The political economy of the second Palestinian intifada through the lens of dependency theory and world systems analysis

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Borzykowski, David
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In the midst of the chaos and violence of civil-ethnic conflict, there is often little attention paid to the economic consequences which endure long past the moment of crisis. In conflicts that end in situations of prolonged occupation of one national group over another, complex and enduring dependencies develop between occupier and occupied. Since the 1967 Israeli occupation of the West Bank and Gaza Strip, the Palestinian economy has grown highly dependent upon the Israeli economy and has developed within the confines of Israeli military power. When the second Palestinian Intifada broke out in September 2000, the Palestinian economy suffered further. This paper discusses the Palestinian economy through the framework of dependency theory and world-systems analysis. Both theories are used to explain the complex relationship between Israel and the Palestinians and the relationship of dependence that has been perpetuated by Israel since the signing of the Oslo Agreement in 1993.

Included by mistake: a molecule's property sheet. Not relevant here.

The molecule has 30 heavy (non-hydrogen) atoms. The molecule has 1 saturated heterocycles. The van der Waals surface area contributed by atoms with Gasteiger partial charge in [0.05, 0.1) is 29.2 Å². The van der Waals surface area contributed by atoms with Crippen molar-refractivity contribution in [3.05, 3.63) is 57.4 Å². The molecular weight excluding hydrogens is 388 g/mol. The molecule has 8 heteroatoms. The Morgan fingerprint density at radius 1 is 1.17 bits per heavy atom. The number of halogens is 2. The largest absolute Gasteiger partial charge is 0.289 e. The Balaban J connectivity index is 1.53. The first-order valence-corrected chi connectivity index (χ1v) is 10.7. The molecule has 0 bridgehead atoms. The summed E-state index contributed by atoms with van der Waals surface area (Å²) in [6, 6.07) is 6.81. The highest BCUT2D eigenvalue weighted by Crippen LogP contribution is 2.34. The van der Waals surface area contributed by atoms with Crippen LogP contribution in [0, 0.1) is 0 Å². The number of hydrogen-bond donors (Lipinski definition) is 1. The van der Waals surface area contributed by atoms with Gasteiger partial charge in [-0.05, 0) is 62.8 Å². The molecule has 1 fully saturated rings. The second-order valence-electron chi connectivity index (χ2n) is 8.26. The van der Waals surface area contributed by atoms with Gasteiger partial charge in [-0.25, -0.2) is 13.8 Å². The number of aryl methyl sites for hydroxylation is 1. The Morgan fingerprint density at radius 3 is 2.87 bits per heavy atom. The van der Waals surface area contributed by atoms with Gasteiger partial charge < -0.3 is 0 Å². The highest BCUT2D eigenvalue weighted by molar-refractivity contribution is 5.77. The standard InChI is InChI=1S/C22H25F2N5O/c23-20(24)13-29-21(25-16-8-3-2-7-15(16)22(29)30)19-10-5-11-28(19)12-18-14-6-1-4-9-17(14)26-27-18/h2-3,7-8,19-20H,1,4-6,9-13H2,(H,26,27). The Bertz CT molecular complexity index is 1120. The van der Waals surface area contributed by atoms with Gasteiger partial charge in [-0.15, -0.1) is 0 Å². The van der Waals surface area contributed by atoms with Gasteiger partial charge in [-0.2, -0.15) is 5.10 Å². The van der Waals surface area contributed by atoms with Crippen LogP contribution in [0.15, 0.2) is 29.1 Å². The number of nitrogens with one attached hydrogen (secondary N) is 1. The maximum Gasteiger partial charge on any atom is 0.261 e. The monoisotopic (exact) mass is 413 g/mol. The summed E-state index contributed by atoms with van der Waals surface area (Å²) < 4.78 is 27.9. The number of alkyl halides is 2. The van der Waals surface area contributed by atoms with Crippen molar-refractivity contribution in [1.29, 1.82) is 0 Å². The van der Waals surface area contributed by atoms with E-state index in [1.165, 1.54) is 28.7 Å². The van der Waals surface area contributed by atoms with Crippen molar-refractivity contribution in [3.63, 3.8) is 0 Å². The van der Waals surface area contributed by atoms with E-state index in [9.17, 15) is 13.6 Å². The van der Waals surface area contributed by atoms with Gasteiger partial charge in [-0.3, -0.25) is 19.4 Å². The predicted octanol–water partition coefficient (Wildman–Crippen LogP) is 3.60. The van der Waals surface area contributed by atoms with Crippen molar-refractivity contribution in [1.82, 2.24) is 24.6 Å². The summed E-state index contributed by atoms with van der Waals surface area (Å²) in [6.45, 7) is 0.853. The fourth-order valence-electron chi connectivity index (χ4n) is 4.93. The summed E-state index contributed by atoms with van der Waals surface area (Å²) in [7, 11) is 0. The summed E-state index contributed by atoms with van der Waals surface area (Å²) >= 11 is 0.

intifada, Palestinian, dependency, world-systems